Tuesday, December 16, 2014

Solus Christus: The Covenant of Preservation

Yesterday we started looking at the covenants of the Old Testament, and we saw how they’re increasing waves of revelation about God’s covenant of grace and ultimately point to Jesus (the one who fulfilled the covenant of grace). The next covenant and today’s Advent meditation comes from Ge. 9:8-17:
8 Then God said to Noah and to his sons with him, 9 “Behold, I establish my covenant with you and your offspring after you, 10 and with every living creature that is with you, the birds, the livestock, and every beast of the earth with you, as many as came out of the ark; it is for every beast of the earth. 11 I establish my covenant with you, that never again shall all flesh be cut off by the waters of the flood, and never again shall there be a flood to destroy the earth.” 12 And God said, “This is the sign of the covenant that I make between me and you and every living creature that is with you, for all future generations: 13 I have set my bow in the cloud, and it shall be a sign of the covenant between me and the earth. 14 When I bring clouds over the earth and the bow is seen in the clouds, 15 I will remember my covenant that is between me and you and every living creature of all flesh. And the waters shall never again become a flood to destroy all flesh. 16 When the bow is in the clouds, I will see it and remember the everlasting covenant between God and every living creature of all flesh that is on the earth.” 17 God said to Noah, “This is the sign of the covenant that I have established between me and all flesh that is on the earth.”
This covenant is sometimes called the “covenant of preservation.” It’s called this because in this covenant God provides the preservative structure necessary to “all future generations” for His work of redemption in history to continue to Jesus and beyond. God’s sign of this “everlasting covenant between [Him] and every living creature of all flesh that is on the earth” is the rainbow, which we can still see today when the sun breaks through the clouds after a storm. It’s generally a sign that God is maintaining this world for all people, but it’s particularly a sign of the preservative framework He provided in which His covenant of grace would be accomplished. For in order for the Messiah to come, there had to be a stable, universal order in which He could be born, live a perfect life, die for His people, and be raised from the dead. God commits Himself to maintain this order in the covenant of preservation that He made with Noah and “all flesh.”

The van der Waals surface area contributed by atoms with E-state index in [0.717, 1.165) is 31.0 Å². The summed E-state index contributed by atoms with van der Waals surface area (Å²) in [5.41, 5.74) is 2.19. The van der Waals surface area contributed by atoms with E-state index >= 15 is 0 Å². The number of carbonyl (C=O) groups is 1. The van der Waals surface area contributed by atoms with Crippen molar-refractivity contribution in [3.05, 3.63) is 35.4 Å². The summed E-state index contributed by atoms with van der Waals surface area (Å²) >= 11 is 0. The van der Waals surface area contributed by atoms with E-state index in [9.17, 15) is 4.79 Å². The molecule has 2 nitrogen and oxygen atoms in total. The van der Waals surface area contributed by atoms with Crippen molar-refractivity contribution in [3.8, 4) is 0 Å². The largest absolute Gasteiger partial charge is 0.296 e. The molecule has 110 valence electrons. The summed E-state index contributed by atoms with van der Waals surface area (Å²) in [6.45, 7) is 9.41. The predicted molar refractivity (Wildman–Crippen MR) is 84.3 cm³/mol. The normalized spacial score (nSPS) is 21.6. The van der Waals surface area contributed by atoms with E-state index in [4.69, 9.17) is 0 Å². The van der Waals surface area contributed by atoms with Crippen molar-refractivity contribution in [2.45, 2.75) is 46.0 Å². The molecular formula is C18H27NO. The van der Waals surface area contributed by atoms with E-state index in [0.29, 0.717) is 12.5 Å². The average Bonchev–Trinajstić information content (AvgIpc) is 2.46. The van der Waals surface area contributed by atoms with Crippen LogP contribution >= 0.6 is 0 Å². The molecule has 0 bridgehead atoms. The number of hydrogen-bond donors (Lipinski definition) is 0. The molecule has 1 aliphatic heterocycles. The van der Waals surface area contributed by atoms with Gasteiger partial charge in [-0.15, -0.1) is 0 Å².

You might wonder, “Where is the covenantal refrain in this covenant?” Well, this covenant breaks the pattern of all the others but for a very good reason. The other covenants of the Old Testament are all redemptive covenants—they mark an increase of God’s fellowship with man, reveal more about His covenant of grace, and they are made with man (God’s creatures that are liable for sin and in need of redemption). This covenant is not redemptive but preservative, and it is made with “every living creature,” i.e. the world itself. God doesn’t increase His fellowship here or reveal anything else about the covenant of grace, but He does put in place the preservative framework necessary for the covenant of grace to be wrought in history. So, this covenant is still incredibly important for the advent of Christ. Without it, there may not have been a world to which He could come and redeem God’s people.

Today, remember that Advent has the very important covenant of preservation behind it. When God destroyed the world with a flood He didn’t have to promise never to do that again. He could’ve left that option open, but He didn’t. Instead, He chose to promise a stable, universal order for this world so that history could progress to the coming of the Messiah—the advent of Jesus—and beyond to the future second coming of Jesus—His second advent. Jesus could come into the world and we can celebrate Christmas because God promised never again to destroy “all flesh” by a flood. Praise God for His patience that prompted Him to preserve this world and for His patience that He continually shows you when you repeat the same sins over and over again. If you’re anything like me, you sometimes think, “God, why do you keep taking me back? I would’ve abandoned me a long time ago.” Our God—the true God—however, is one who shows patience to His creatures, and Jesus’ coming into this world is the ultimate proof of that divine patience. That advent of Christ—what we celebrate at Christmas—was made possible by God’s divine patience in the covenant of preservation.

By His Grace,

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